SANTIAGO, Chile — Protesters tried to force their way onto the grounds of Chile’s congress Friday, provoking an evacuation of the building in a new challenge to a government struggling to contain deadly unrest over economic hardship.
Police fired tear gas to fend off hundreds of demonstrators on the perimeter as some lawmakers and administrative staff hurried out of the legislative building, which is in the port city of Valparaiso.
Earlier, truck drivers and some public transport operators went on strike around Santiago, the capital. Thousands demonstrated in other parts of the country of 18 million people in a sign that economic concessions by President Sebastian Pinera have failed to ease public anger.
At least 19 people have died in the turmoil that has swept the South American nation. The unrest began as a protest over a 4-cent increase in subway fares and soon morphed into a larger movement over growing inequality in one of Latin America’s wealthiest countries.
The lack of leaders and a list of clear demands in the protest movement show the shortcomings of Chile’s unpopular, discredited political parties, said Marta Lagos, head of Latinobarometro, a non-profit survey group in Chile.
“There is a failure of the system of political parties in its ability to represent society,” Lagos said.
She said she expected protesters to become more organized, and that it was unlikely that Pinera, who took office last year, would resign. The protests, Lagos said, are bigger than any that occurred during the dictatorship of Gen. Augusto Pinochet decades ago or under democratic governments that followed.
Pinera served an earlier term as president, from 2010 to 2014.
On Friday, hundreds of trucks drove slowly on a main highway that skirts Santiago, where stone-throwing protesters have fought riot police for more than a week. Some Chileans in cars and motorcycles joined the protest, held to demand an end to private highway tolls.
Most car drivers pay between $35 and $130 a month to use highways around Santiago, depending on how much time they spend on the roads. Truckers pay much more because of the long distances that they travel.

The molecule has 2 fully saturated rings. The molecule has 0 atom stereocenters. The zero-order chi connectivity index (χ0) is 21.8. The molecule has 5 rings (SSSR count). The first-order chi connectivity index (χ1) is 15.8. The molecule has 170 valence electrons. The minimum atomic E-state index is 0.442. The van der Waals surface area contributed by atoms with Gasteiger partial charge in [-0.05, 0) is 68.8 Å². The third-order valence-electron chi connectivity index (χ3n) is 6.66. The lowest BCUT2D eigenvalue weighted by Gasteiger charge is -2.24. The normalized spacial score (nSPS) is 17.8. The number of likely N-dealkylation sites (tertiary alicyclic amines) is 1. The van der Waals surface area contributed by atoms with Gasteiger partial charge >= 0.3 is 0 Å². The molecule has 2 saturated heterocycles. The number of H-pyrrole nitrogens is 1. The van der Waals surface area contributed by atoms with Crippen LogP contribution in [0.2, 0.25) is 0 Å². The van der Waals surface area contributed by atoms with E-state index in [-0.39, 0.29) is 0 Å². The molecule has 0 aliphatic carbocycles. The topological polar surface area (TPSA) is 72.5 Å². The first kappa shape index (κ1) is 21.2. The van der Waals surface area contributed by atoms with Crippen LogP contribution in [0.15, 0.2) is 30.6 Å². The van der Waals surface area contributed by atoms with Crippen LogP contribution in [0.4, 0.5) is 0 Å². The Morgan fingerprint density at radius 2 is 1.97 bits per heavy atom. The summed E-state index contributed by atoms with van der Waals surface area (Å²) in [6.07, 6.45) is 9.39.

Many Chileans earn between $560 and $760 a month, making it hard to pay for basic needs, let alone drive on the highways.
There will be no further highway toll fee increases this year under Chilean law, Transport Minister Rafael Moreno said.
Operators of some subway lines in Santiago also stopped service, further disrupting a transport network affected by burning and vandalism of stations in some parts of the city.
About 40 per cent of Santiago’s metro was functioning on Friday, though several thousand buses have been deployed in an attempt to make up for the disruption.
Struggling to contain the strife, Pinera’s administration announced increases in the minimum wage and the lowest state pensions, rolled back the subway fare increase and put a 9.2% increase in electricity prices on hold until the end of next year.
Flanked by elderly Chileans, Pinera on Friday signed a measure that would raise minimum pensions of $150 by 20%, an increase that would benefit an estimated 600,000 people.
Most of the demonstrations over the high cost of medicine, water and other basic needs have been peaceful. But instances of arson, looting and alleged brutality by security forces have shocked many in a nation known for relative stability.
According to Chile’s human rights watchdog, more than 2,000 people have been detained and over 500 injured.
The government has declared a state of emergency and imposed curfews in 12 out of Chile’s 16 regions.
Former Chilean President Michelle Bachelet, now the United Nations’ top official on human rights, will send a three-member team to Chile to examine allegations of violations, spokeswoman Ravina Shamdasani said in Geneva. The mission, from Oct. 28-Nov. 22, will be based in Santiago and will visit other cities.
Shamdasani said Chilean lawmakers had called for the U.N. office to send a mission and the government also invited it. Bachelet served two terms as Chile’s president and was Pinera’s predecessor.